- Sen. Tom Coburn vows to slow down budget-busting bills ahead of recess
- Obama fantasizes about more executive power, signs new order on federal contractors
- Clintons call Klein, Halper, Kessler ‘a Hat Trick of despicable actors’: report
- Boehner accuses Obama of ‘legacy of lawlessness’
- Pro-marijuana group claims responsibility for Brooklyn Bridge flag swap
- Young adults shun Obamacare mostly due to cost: survey
- Stabbing attack on transgender girl, 15, was ‘bias motivated,’ police say
- LGBT adults still lean overwhelmingly toward Democratic Party
- Lawmakers rattled by Syria genocide horrors, call on Obama to act
- 3 African leaders cancel trip to U.S. over Ebola outbreak; Obama still plans summit
Woman drowns at flooded camp for homeless in Maryland
Up to 6 inches of rain fell overnight
Question of the Day
A woman apparently drowned as rains flooded a homeless camp and dam gates were opened on swollen Patuxent River reservoirs, prompting the evacuation of hundreds Thursday.
Anne Arundel County police said the unidentified person died in the homeless camp in Maryland City. The body was found about 11:25 a.m. Thursday in a wooded area at Route 198 and Laurel Racetrack Road where homeless people live in tents. The death apparently occurred before dams were opened on the Patuxent River, Lt. T.J. Smith said.
Police said a 911 call was received about a body floating in the water. Firefighters were already on the scene and retrieved the body from the rising waters. Authorities say a passer-by told the woman to leave the area between 9:30 p.m. and 10 p.m. Wednesday because it was not safe.
The victim, believed to be homeless, has not been identified.
Ernest Moran, who lives in the camp, said about 15 people live in tents at the site and he escaped the rising waters with only his dog and a knapsack.
“It was a swamp” when he woke up Thursday morning, Mr. Moran said, adding he expected it to get worse as water from the dams reached the area.
Up to 6 inches of rain fell overnight in some areas along the Patuxent River, the National Weather Service said, noting the dam releases will likely cause higher water levels than the area has seen in many years.
Laurel city spokesman Pete Piringer said the evacuations affected several hundred people in the city’s historic district.
“As long as I’ve lived in Laurel — 11 years — I’ve never seen it like this,” said Courtney Finney, as she watched floodwaters rise to the base of an overpass on southbound U.S. 1, which was closed to traffic.
The Washington Suburban Sanitary Commission said the heavier than expected rainfall prompted it to release water from the Brighton Dam in Brookeville and the Duckett Dam in Laurel. The water utility says rainfall was more than double what was expected in some areas.
Downed trees, meanwhile, halted service on MARC’s Brunswick line, and disruptions were expected to continue through the afternoon rush hour.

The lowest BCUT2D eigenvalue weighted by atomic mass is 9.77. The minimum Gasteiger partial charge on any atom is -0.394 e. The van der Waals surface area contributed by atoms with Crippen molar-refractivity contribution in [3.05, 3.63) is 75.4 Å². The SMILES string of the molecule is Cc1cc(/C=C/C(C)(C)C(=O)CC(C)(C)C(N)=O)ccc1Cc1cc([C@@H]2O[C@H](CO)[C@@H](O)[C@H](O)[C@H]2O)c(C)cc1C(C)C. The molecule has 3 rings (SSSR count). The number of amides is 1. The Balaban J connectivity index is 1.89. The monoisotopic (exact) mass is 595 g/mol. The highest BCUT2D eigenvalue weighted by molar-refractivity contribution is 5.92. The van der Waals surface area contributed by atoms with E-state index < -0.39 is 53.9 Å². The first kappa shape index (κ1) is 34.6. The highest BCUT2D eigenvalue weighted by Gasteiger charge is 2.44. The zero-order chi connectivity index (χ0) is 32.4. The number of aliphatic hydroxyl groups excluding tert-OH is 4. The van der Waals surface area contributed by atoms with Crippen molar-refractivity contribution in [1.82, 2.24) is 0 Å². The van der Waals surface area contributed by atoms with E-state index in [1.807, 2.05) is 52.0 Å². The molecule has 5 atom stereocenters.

MARC spokesman Terry Owens said three trains carrying about 800 people were affected Thursday morning by the downed trees near Washington Grove. Passengers were taken back to Gaithersburg, where they were bused to the Shady Grove Metro station.
The National Weather Service also warned of minor to moderate flooding along two rivers in Frederick County. The agency reported minor flooding Thursday morning along the Monocacy River. The weather service said the river was expected to crest at 17.5 feet by early Thursday evening at the Interstate 70 crossing near Frederick. The flood stage there is 16 feet. The predicted crest is considered moderate flooding.
The Weather Service also predicted minor flooding along the Potomac River at Point of Rocks, where it said the river was expected to crest at 17.3 feet there by Saturday morning. Flood stage at Point of Rocks is 16 feet.
The storms also left thousands without power in Delaware and on Maryland’s Eastern Shore.
TWT Video Picks
By Ted Cruz
Israel saves its enemies; Hamas endangers its friends
- Inside the Ring: Israel surprised by Hamas tunnel network
- GOP leaders delay border bill, leave Obama in control
- Army's 3-D printed bombs to create 'a whole new universe' of lethal capabilities
- CIA admits improperly hacking Senate computers in search of Bush-era information
- Chicken pox outbreak puts illegal immigrant facility on lockdown
- CRUZ: A tale of two hospitals: One in Israel, one in Gaza
- Report: 40% of weapons sent to Afghanistan are unaccounted for
- U.S. troops told not to eat, drink in front of Muslims during Ramadan
- Catholic League slams Obama: 'Do Christian lives mean so little to you?'
- Israel surprised by Hamas tunnel network
Obama's biggest White House 'fails'
Celebrities turned politicians
Athletes turned actors
20 gadgets that changed the world